The waterside security barrier gate shall be designed with a back-up mode that allows the gate to be adequately opened/closed under the maximum normal and the maximum emergency operating design conditions regardless of current system status, without sustaining permanent damage.

≤30 min


Id. at 2, 6-8. 

Truston’s proposed price of $2,120,199 was lower than HALO’s proposed price of $3,484,295.  Contracting Officer’s Statement at 3.  The agency made contract award to HALO as the firm offering the lowest-priced, technically-acceptable proposal.  This protest followed. 

DISCUSSION

The protester challenges the agency’s evaluation of Truston’s proposal as technically unacceptable under four technical attributes.  Protest at 5-8; Comments at 1-9.  The agency argues that its technical evaluation was reasonable and consistent with the terms of the solicitation, which required offerors provide information in their proposal demonstrating compliance with 12 of the technical attributes.  Memorandum of Law at 10‑18.  While our decision does not discuss all of the protester’s allegations, we have reviewed all of them and find that none provide a basis to sustain the protest.  We address below two examples of the agency’s evaluation of the protester’s proposal: technical attribute 16, concerning mean opening/closing times; and technical attribute 17, concerning back-up modes.[2]

In reviewing an agency’s evaluation, our Office will not reevaluate proposals; instead we will examine the record to ensure that it was reasonable and consistent with the solicitation’s stated evaluation criteria and applicable procurement statutes and regulations.  Metro Mach. Corp., B-402567, B-402567.2, June 3, 2010, 2010 CPD ¶ 132 at 13; Urban-Meridian Joint Venture, B-287168, B-287168.2, May 7, 2001, 2001 CPD ¶ 91 at 2.  A protestor’s disagreement with the agency’s evaluation, without more, is not sufficient to render the evaluation unreasonable.  Ben-Mar Enters., Inc., B-295781, Apr. 7, 2005, 2005 CPD ¶ 68 at 7.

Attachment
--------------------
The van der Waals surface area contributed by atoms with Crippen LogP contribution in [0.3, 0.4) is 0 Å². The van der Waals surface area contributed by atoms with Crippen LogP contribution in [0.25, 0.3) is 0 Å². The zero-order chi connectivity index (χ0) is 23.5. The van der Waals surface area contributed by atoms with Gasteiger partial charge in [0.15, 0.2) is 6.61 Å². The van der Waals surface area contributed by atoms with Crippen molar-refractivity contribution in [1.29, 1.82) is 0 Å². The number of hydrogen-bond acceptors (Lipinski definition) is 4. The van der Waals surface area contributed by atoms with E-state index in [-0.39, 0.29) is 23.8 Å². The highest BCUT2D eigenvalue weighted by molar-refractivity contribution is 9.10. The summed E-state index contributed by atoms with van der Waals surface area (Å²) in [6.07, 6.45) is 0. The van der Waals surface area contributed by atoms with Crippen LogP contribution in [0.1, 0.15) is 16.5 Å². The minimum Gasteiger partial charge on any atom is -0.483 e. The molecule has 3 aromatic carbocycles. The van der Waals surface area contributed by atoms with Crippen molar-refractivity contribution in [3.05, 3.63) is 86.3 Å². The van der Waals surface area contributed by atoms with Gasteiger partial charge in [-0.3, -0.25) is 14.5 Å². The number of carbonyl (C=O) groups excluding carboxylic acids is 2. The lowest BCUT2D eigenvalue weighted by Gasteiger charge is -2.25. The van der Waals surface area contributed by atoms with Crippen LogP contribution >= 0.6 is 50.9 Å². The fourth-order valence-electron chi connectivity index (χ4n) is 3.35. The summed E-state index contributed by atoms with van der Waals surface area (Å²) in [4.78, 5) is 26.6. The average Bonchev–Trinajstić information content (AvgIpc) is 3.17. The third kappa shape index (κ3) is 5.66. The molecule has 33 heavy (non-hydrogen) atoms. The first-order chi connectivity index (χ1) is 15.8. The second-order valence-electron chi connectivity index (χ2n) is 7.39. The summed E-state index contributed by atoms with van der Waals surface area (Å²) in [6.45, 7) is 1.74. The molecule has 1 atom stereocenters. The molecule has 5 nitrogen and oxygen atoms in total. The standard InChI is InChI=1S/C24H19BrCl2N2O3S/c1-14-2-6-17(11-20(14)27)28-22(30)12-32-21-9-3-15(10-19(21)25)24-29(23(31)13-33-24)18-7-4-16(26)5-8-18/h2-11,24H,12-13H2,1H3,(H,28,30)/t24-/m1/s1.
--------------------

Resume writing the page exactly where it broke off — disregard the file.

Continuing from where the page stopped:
The solicitation contained a technical attribute that requires the mean time to open or close the waterside security barrier under normal operating conditions to be no more than 30 minutes.  RFP at 19.  Truston’s proposal discussed the mean opening and closing time and set forth a reference on power calculations for their boat guide thrusters.  AR, Tab 4, Truston Technical Proposal at 20.  The agency’s evaluation of Truston’s proposal concluded that the “supporting documentation does not provide a reasonable explanation of how [the thruster discussion] relates to the gate size needed to support the statement of work, and does not provide a reasonable demonstration that the proposed Type II WSB system will meet the minimum technical requirements.”  AR, Tab 3, TER, at 8.  Moreover, the agency concluded that supporting documentation does not indicate this capability “has been successfully demonstrated with any other member of the PSB [port security barrier] family of systems.”  Id.

Truston argues that because the gate’s final configuration--a deliverable under the statement of work--was unknown, Truston was unable to provide the “final calculations.”   Comments at 6 citing Statement of Work (SOW) at ¶ 3.0.  Truston asserts that “[m]ultiple thrusters provide more thrust; this does[] not require significant engineering oriented personnel to accommodate this understanding.”  Id.  In other words, Truston’s challenge to the agency’s evaluation suggests that, because the size of the gate is unknown, Truston will adjust the number of thrusters so that the actual gate meets the technical attribute requirement.  The protester’s challenge to the agency’s evaluation does not assert that Truston’s proposal contained the required documentation.  The RFP placed the burden solely on the offeror to provide supporting documentation “demonstrating” how the 12 minimum technical requirements are met; in this instance, the record provides no evidence that Truston provided that documentation.  Accordingly, we find reasonable the agency’s determination that Truston failed to meet this technical attribute requirement.